They (Don’t) Need Us: Functional Indispensability Impacts Perceptions of Representativeness and Commitment When Lower-Status Groups Go Through an Intergroup Merger
Research output: Contribution to journal › Article
Intergroup changes occur often between subgroups who are asymmetric in status (e.g., size, power, prestige), with important consequences for social identification, especially among the members of lower-status groups. Mergers offer an example of such changes, when subgroups (merger partners) merge into a common, superordinate group (post-merger group). Lower-status subgroups frequently perceive they are less represented in the post-merger group, therefore committing less to the changes a merger implies. Five studies offered an intergroup relations’ perspective on mergers (N’s = 479, 150, 266, 113, and 229, respectively), examining how functional indispensability (instrumental contribution of the ingroup) positively influences perceptions of representativeness in the post-merger group (relative ingroup prototypicality), which, in turn, affect post-merger identification and, finally, change commitment. Additionally, the role of cognitive information processing (heuristic vs. systematic) on prototypicality was explored. Results suggest that functional indispensability impacts relative ingroup prototypicality (Studies 1–5), and this may be moderated by information processing (Study 2). Moreover, prototypicality and identification with the superordinate post-merged group mediated the effect of functional indispensability on change commitment (Studies 1–3). These findings provide important theoretical insights into prototypicality perceptions held by lower-status merger partners and minority groups in general, by identifying functional indispensability as a source of prototypicality other than relative status. In addition, by proposing a functional approach to the relations between social groups, these findings suggest better practices for managing structural changes, such as combining sources of strategic/functional and identity fit when announcing an intergroup change.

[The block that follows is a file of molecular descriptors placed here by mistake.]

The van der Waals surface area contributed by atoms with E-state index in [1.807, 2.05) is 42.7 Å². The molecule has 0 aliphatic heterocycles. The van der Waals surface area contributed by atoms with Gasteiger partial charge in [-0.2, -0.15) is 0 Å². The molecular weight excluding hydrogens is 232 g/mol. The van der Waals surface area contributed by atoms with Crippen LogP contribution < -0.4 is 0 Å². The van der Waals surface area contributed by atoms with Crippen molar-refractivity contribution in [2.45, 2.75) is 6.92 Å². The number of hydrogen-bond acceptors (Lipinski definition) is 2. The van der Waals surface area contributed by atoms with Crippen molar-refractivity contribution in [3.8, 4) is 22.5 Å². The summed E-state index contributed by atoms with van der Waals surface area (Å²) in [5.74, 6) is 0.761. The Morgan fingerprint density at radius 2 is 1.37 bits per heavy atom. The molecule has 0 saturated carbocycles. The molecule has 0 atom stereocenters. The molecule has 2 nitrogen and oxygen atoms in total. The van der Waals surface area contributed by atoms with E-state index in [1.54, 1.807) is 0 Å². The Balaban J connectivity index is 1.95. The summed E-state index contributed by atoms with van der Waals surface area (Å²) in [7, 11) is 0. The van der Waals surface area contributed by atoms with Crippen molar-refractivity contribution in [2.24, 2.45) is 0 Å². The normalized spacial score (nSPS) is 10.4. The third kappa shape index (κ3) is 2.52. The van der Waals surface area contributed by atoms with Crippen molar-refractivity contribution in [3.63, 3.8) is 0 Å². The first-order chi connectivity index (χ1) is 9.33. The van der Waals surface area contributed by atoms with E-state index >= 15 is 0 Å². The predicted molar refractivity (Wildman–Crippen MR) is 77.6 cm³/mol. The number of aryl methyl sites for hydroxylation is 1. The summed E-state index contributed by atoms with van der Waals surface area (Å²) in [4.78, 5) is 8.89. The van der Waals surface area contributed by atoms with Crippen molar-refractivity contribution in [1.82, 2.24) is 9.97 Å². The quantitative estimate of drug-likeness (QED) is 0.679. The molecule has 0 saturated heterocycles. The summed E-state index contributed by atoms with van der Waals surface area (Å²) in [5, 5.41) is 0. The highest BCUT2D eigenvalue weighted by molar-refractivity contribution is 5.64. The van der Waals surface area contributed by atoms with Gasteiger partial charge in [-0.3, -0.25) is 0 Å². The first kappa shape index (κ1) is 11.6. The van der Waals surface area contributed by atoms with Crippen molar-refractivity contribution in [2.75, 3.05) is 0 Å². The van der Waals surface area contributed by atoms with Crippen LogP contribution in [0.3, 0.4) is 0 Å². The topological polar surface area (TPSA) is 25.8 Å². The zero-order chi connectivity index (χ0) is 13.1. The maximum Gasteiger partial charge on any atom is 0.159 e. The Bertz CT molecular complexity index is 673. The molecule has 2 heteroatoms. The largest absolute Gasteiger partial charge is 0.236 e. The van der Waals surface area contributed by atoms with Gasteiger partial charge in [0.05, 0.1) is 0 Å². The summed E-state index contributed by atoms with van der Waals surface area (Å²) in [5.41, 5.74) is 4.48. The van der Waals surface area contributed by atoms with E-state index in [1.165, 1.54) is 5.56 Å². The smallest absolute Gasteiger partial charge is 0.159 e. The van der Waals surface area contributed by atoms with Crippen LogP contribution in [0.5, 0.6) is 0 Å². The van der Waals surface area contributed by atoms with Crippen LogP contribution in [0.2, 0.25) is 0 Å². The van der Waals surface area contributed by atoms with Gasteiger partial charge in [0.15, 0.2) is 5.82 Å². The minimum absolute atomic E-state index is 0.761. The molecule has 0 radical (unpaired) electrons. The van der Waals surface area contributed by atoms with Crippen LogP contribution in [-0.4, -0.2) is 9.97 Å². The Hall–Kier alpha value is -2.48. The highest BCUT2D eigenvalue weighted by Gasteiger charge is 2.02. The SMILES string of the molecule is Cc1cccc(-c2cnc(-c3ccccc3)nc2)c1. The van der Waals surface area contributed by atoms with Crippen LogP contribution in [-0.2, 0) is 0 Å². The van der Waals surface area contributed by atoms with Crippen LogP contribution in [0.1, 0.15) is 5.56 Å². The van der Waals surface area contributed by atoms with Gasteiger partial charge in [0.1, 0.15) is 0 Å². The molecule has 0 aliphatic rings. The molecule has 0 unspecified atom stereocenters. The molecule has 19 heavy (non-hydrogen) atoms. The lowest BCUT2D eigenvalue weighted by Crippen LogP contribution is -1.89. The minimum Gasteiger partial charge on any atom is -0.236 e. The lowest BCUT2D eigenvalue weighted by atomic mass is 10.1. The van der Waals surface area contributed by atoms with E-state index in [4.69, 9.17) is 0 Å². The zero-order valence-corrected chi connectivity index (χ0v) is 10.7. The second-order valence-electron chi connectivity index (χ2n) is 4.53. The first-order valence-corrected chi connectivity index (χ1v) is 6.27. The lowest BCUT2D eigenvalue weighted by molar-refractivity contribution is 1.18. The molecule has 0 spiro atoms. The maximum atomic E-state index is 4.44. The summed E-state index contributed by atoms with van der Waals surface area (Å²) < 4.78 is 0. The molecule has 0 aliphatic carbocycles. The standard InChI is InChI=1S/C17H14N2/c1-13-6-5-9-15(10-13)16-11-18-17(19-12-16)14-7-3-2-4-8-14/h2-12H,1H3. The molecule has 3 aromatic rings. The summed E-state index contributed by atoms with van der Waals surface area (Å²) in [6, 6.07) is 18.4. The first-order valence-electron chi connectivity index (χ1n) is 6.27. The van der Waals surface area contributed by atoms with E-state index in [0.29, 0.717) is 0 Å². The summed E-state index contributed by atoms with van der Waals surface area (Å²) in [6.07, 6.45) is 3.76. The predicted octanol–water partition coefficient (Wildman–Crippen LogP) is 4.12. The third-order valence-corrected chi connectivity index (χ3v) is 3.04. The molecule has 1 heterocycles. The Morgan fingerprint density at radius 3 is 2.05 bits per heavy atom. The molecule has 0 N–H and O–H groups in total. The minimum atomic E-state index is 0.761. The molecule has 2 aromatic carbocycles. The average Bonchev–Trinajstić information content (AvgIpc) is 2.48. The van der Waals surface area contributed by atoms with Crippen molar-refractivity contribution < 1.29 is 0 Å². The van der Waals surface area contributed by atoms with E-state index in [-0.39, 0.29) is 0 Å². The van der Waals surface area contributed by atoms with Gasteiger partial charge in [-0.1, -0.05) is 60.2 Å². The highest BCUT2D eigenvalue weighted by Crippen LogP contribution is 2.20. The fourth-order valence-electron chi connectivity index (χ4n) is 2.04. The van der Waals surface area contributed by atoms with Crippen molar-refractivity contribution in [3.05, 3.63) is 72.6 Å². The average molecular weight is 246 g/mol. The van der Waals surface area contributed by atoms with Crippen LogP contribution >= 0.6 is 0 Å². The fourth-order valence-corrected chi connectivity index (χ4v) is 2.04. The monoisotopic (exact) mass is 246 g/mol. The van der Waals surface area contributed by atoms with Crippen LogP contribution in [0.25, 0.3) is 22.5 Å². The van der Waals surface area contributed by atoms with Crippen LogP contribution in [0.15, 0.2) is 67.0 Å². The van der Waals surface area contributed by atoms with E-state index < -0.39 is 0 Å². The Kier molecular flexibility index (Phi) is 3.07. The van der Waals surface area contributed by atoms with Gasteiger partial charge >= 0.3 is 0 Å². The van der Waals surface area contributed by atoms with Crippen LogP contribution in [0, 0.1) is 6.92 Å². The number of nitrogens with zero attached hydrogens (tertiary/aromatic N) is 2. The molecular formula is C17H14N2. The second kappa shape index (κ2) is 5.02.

|Research areas and keywords||
Subject classification (UKÄ) – MANDATORY
|Journal||Frontiers in Psychology|
|Publication status||Published - 2020 Jan 14|